Despite the huge expenditure in the Health Sector, the construction of alleged modern health facilities and the significant increase in trained health personnel, particularly doctors from Cuba, the year Two Thousand and Ten left the citizenry of our country feeling more and more insecure about the foundations of a just and equitable health service delivery system. The death of a Government Minister at the Georgetown Hospital after being admitted for injuries in an accident and the recent phenomenal increase in maternity deaths, have exposed the fact that our health services are continuing to fail the Guyanese people, notwithstanding, our nation’s health care providers work hard to provide life-saving and life-improving care to us.

The farce of National consultation was exposed by the perfunctory and short lived stakeholder consultation on the Security Sector Plan and in the state managed consultations on the Low Carbon Development Strategy (LCDS). The miners and the indigenous people of Guyana have also exposed this farce. More worrying is the absence of any consultation on how the funds to be obtained from the Norwegians is to be allocated and the lack of any mechanism to ensure proper accountability. It is obvious that the Administration intends to use these funds as another political slush fund for the PPP/C Election Campaign in 2011. Guyanese must ensure that this does not happen.

These are just some of the disturbing features of life in Guyana during 2010. There are many more such as,
• The continued abuse of the human rights of our citizens;
• The continuing Campaign by the Administration to destabilize the Georgetown City Council and undermine the Local Government System;
• The reluctance to complete the Local Government Reforms and the postponement of Local Government Elections;
• The continued failure to enact Freedom of Information Legislation despite the many promised deadlines, the latest being October 2010;
• The failure to establish the National Broadcast Authority promised since 2003;
• The continued existence of an unconstitutional Ethnic Relations Commission (ERC) and the Integrity Commission;
• The failure to establish the Public Procurement Commission and the resultant lack of transparency in several matters including the award of the Amaila Falls Hydro Power Road Project to Synergy. This particular project has exposed the corruption and nepotism with which the business of the People of Guyana is being conducted by the Administration;
• The continued refusal to follow the directions of the Auditor General and the Fiscal Management and Accountability Act 2003 (FMAA), and ,the misuse of Lotto Funds;
• The infamous G$500M Supenaam Stelling, the latest example of the PPP incompetence and corruption throughout its period in Government since 1957;
• The callousness and arrogance in the imposition of the Hope/Doch Four Canal against all professional advice ;
• The absentee status of our President who spent more time out of Guyana during 2010 rather than making efforts to correct the many problems that exist in our country today.

Finally, we have witnessed the Mr. Jagdeo’s un-presidential behaviour with regular unprovoked and vulgar attacks on outstanding citizens leading to national embarrassment in circumstances where the he finds it difficult to observe the standards of decorum which are expected of the Head of State.

Fellow Guyanese,
I take no pleasure in reminding you of these matters on the first day of this New Year. However, I am confident that we will be regaled by the biased and one-sided state media with propaganda about the allegedly great progress that Guyana made in 2010. We will be told of all the new buildings constructed, roads and highways built, the LCDS and much more. If, however, our aspirations for 2011 are to be achieved, we must be clear on the obstacles that need to be removed to ensure progress in our country.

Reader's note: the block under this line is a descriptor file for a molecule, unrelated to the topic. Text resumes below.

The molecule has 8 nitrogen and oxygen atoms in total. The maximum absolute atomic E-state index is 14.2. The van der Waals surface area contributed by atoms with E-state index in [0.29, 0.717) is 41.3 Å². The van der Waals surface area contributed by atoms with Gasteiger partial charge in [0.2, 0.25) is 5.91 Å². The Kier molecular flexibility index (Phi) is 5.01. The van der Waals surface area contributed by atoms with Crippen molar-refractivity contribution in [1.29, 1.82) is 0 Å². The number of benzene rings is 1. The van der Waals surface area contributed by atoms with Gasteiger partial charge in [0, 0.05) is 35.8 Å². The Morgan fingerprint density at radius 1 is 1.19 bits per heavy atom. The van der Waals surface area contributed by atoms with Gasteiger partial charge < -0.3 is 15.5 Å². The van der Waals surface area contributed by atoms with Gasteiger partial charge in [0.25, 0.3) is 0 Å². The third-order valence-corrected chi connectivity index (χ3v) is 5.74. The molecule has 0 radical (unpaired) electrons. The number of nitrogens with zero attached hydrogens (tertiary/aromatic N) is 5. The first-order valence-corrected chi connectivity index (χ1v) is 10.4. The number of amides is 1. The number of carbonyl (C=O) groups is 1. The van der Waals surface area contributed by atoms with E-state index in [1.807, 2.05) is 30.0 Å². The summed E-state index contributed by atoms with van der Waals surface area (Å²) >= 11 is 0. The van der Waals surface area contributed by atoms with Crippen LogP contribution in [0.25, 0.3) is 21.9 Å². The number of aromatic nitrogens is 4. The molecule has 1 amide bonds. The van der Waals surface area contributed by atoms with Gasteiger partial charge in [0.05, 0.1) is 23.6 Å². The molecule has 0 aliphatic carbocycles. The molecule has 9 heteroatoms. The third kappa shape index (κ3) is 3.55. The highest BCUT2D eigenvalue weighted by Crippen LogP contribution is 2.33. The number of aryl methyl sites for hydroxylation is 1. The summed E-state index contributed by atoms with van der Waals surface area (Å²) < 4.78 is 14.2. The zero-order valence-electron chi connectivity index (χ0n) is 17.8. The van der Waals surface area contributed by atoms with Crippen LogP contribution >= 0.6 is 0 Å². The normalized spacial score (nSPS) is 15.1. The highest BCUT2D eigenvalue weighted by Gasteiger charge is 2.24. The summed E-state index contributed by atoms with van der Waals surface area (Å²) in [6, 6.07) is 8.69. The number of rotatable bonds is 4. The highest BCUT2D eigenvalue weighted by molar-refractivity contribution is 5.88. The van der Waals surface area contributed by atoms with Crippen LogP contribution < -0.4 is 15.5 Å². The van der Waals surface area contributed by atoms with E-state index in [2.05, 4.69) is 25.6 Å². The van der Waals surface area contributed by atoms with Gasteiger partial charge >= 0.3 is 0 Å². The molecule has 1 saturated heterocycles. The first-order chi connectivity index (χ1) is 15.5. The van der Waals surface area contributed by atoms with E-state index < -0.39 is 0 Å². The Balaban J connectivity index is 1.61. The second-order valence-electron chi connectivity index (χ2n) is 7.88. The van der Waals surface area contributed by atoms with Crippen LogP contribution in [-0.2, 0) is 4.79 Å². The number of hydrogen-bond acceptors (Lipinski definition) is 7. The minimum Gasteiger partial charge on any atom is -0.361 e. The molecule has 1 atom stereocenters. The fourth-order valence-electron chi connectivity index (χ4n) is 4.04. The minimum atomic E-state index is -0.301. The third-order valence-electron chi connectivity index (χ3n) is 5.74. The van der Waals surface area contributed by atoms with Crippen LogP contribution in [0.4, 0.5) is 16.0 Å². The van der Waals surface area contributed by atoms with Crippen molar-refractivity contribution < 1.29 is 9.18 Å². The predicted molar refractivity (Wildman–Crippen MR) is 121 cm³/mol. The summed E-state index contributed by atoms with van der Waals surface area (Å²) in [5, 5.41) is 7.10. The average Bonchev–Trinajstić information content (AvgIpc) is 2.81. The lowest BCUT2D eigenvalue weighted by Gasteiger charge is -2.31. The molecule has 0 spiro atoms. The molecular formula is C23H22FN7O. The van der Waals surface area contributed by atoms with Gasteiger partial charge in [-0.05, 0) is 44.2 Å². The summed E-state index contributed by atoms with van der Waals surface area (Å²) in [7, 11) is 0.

This is Guyana and our history has shown that we are a resilient people. After more than a century of slavery and indentureship, we were able to achieve emancipation, and, eventually political independence. Despite the harsh conditions of slavery, our African ancestors were able to purchase villages and establish an independent livelihood outside of the plantation system while our African and East Indian ancestors have laboured to develop our sugar and rice industries. The genes for struggle are still in our DNA and I am confident that with united and resolute action we can overcome our present challenges. The New Year must bring about a resolve to do so.

Guyana will not develop unless there is a peaceful environment within which to do so. It cannot be denied that the PNCR has, despite provocative actions of the administration, created those conditions for progress. Regrettably, it is evident that the Administration itself wants to undermine that peace. Just think how much further, we could have progressed if together, as a Government and Opposition, we had tackled the many problems confronting our various communities through the Constructive Engagement process? How much more harmonious our society would have been if instead of unilateral action there was meaningful consultation?

Fellow Guyanese,
Our country needs a Government with a programme to seriously tackle our worsening crime and security situation, including the rampant narco-trafficking. One that will offer clear investment guidelines to attract foreign and local investment; one that will pursue educational social and recreational programmes for our youth, including the reintroduction of the Guyana National Service; a Government that will ensure that public sector workers are paid wages and salaries that enable them to enjoy a decent standard of living; a Government that will take care of its senior citizens; in short, a Government capable of demonstrating the qualities of good governance and managing the affairs of our country in the interest of all Guyanese irrespective of race, religion or creed.

It is with this in mind that our Party has resolutely pursued the establishment of a broad partnership of like minded political forces as a first option to face the challenges in 2011. In this context I make bold to say that with all our efforts we can and will succeed in transforming Guyana. A new Government of National Unity including the People’s National Congress Reform will be able to put Guyana on a sustainable path to development.

As Guyanese let us in this significant year 2011 make it indeed, a Year of Redemption.

On behalf of my dear wife and family, the family of the People’s National Congress Reform and on my own behalf, I wish you good health happiness and peace for the New Year. May your heartfelt resolutions be fulfilled!


Robert H.O. Corbin, M.P.
Leader of the PNCR &
Leader of the Opposition
1st January 2011